One of Many: As with any business, there are going to be mistakes. But there’s one mistake in particular that landlords (especially those that are new) will make when managing rental property.
A successful rental property business rests on one essential component (other than the property itself), the tenant. While it seems obvious, many do not fully understand how to screen applicants properly.
Tenant screening is the key to minimizing the likelihood of unpaid rent, property damage, and disturbances. Unfortunately, landlords who do not screen properly risk making the biggest mistake they’ve ever made.
Tenants can easily make or break a rental property (literally). Too often, landlords are so eager to fill their vacancy; they forget the fundamental steps needed to reduce the potential for disaster.
Instead of waiting a few weeks for a better tenant to come along, landlords will sometimes regrettably make an exception for the earliest (but “problematic”) candidate that should have been denied tenancy.
If possible, it’s always best to screen multiple applicants at the same time. This way, the decision making process is much easier when weighing two or more candidates against each other.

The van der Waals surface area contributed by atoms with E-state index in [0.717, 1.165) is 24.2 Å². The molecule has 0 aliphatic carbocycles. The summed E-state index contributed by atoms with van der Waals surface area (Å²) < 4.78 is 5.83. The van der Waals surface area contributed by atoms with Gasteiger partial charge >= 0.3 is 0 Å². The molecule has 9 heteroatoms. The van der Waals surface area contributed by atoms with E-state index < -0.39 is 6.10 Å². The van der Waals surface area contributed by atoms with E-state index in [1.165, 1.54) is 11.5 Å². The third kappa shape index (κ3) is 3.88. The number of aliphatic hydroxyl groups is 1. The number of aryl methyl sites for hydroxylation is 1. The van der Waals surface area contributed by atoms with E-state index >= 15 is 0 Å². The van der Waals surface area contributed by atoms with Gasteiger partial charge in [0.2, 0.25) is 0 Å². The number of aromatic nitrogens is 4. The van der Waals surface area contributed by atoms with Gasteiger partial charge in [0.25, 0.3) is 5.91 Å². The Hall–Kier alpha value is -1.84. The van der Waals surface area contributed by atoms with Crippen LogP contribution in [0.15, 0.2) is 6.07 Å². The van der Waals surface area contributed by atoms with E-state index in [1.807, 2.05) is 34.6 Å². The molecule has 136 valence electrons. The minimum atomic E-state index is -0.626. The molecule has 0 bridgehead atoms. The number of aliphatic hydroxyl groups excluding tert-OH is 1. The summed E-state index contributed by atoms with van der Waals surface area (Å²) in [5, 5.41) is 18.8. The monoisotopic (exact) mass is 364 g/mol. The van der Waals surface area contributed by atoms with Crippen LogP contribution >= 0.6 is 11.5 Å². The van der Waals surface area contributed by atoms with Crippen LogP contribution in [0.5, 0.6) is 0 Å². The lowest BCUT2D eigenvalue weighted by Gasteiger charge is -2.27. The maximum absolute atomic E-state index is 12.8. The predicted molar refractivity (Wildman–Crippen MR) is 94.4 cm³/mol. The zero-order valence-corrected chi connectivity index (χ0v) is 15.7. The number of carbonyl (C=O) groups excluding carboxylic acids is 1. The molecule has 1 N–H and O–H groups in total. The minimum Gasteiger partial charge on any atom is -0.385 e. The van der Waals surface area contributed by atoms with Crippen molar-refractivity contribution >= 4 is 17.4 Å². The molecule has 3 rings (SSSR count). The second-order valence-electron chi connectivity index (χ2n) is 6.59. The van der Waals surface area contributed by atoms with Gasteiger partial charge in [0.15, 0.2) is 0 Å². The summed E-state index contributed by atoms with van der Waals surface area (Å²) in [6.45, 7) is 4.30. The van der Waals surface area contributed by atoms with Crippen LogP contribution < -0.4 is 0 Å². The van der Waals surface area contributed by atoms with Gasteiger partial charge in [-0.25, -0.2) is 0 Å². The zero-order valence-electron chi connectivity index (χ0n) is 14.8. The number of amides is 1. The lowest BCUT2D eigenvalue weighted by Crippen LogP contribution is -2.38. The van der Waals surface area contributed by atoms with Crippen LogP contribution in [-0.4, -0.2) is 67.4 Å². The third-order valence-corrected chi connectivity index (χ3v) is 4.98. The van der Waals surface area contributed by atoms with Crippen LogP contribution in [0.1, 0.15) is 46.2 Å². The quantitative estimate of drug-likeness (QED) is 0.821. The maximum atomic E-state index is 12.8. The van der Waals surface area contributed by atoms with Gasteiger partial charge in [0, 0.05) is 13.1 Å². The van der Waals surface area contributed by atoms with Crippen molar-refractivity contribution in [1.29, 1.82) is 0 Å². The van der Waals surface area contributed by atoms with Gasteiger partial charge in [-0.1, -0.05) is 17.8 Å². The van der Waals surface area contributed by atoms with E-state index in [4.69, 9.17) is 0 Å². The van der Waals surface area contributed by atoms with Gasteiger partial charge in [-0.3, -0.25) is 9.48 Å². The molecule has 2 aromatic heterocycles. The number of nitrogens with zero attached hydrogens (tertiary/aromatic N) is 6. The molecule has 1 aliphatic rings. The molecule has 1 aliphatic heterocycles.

Landlords that act out of desperation (or even greed) often suffer unnecessary consequences. So be sure to do the following before approving a tenant:
Ask to See Photo ID: Don’t even consider screening an applicant without inspecting a government issued photo ID. And then be sure to copy down the person’s full legal name, address and date of birth.
Pull a Credit Report: When trying to determine a statistical probability of a future delinquency, this is your best tool, However, always obtain your own copy. You should never allow a tenant to provide his or her credit report.
Search Criminal Records: Whether you pay for a service or try conducting your own court research, a criminal background check is a must for all adult occupants.
Search Eviction Records: Once again, you can either pay for a service or try to research the court filings yourself with the Clerk of the Court. Either way, it’s important to know if a case has ever been filed.
What About References?: Contrary to credit reports, landlord and personal references have always been problematic. You simply don’t know the underlying intentions of the source delivering the information.
Even legitimate individuals and organizations may be reluctant to be candid for fear of legal action. So contact references if you choose, but only use them to corroborate what you already know from reports.